The art is quite good and very much to my liking. Though the story is good, I do think the quality art lent itself significantly to my simple enjoyment of this issue.

All in all, another good chapter of this arc, and another issue I’d recommend if you find it in a bargain bin.

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Zero Hour Revisited – Detective Comics #678

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detective_comics_0678Yesterdays Gone

Writer: Chuck Dixon
Penciller: Graham Nolan
Guest Inker: Bob McLeod
Colorist: Adrienne Roy
Letterer: John Costanza
Assistant Editor: Darren Vincenzo
Editor: Scott Peterson
Published by: DC Comics
Cover Date: September 1994
Cover Price: $1.50

The thought’s hit me as I get to writing about this issue–Zero Hour is beginning to wear a bit thin on me. I’ve always loved the event, the core series and the Superman tie-in issues, because those were the ones I’d read at the time, when they were first released. I was coming off my first major Batman phase, but still somewhat following the Bat-books. Now as I’m coming down to a handful of books remaining to the event, I’m eager to finish up, get to the end of the event itself and on to other reading projects (perhaps a guy diligently typing away about every issue he reads for several weeks in a given twenty-two-year-old story shouldn’t admit that, but there it is). Despite that, I’m enjoying it more than the bulk of new comics being released and appreciating it a heckuva lot more than modern events.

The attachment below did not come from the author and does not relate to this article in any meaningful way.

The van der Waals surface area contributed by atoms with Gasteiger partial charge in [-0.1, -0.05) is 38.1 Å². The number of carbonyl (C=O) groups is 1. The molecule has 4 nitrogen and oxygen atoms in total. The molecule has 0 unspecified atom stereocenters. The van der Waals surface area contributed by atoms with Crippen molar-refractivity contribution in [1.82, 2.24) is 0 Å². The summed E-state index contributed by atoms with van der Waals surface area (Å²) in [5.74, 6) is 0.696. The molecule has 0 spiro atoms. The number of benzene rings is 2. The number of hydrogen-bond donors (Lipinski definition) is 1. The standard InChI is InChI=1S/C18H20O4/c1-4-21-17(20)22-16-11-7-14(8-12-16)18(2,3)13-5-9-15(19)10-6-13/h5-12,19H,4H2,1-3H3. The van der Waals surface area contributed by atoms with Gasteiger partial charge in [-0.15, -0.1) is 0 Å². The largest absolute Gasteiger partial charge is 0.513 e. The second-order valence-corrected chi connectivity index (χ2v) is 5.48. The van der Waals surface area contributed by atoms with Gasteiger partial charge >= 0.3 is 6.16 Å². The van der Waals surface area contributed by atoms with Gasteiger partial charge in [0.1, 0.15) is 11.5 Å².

This issue is one with a familiar cover, though I don’t really–truly–have any conscious memory associated with it. Reading the issue itself was like reading a completely new comic…such that I cannot actually with complete confidence say that I absolutely read it in 1994…though I would have–before reading all these–sworn that I had. I’d thought something played out in a missed detail in one of the Zero issues, that after this event Batman had not truly caught his parents’ killer, that it wasn’t Joe Chill, and so on…but it seems at least the major seed of that was planted here, in this issue…and is absolutely a detail I missed at the time in terms of reading or "getting" it myself.

We find Batman responding to an alarm in the Cave…but upon emerging from the cave, finds the Manor and the world to not be the one he knows…he himself has become an anomaly in ANOTHER timeline. In this one, his parents have arrived home after a horrible night…in which their son Bruce was killed in an attempted mugging as they left a movie theater. Batman skirts the edges of awareness in the Manor, and sees a chance to salvage stuff–he KNOWS WHO the killer is, and thus how to find him immediately, this very night–and in this timeline, where he IS an anomaly, he can bring justice in a world in which he can also see his parents LIVE. And in the course of seeking said justice…Batman comes to find that the man he’s long known to be his parents’ killer…is (at least in this timeline) NOT. And before long finds himself back in his own timeline, where his parents are dead, and he now has to consider the very real possibility that he actually never HAS brought his parents’ murderer to justice…and may never actually be capable of doing so, having long since closed the case and let a cold trail go even colder.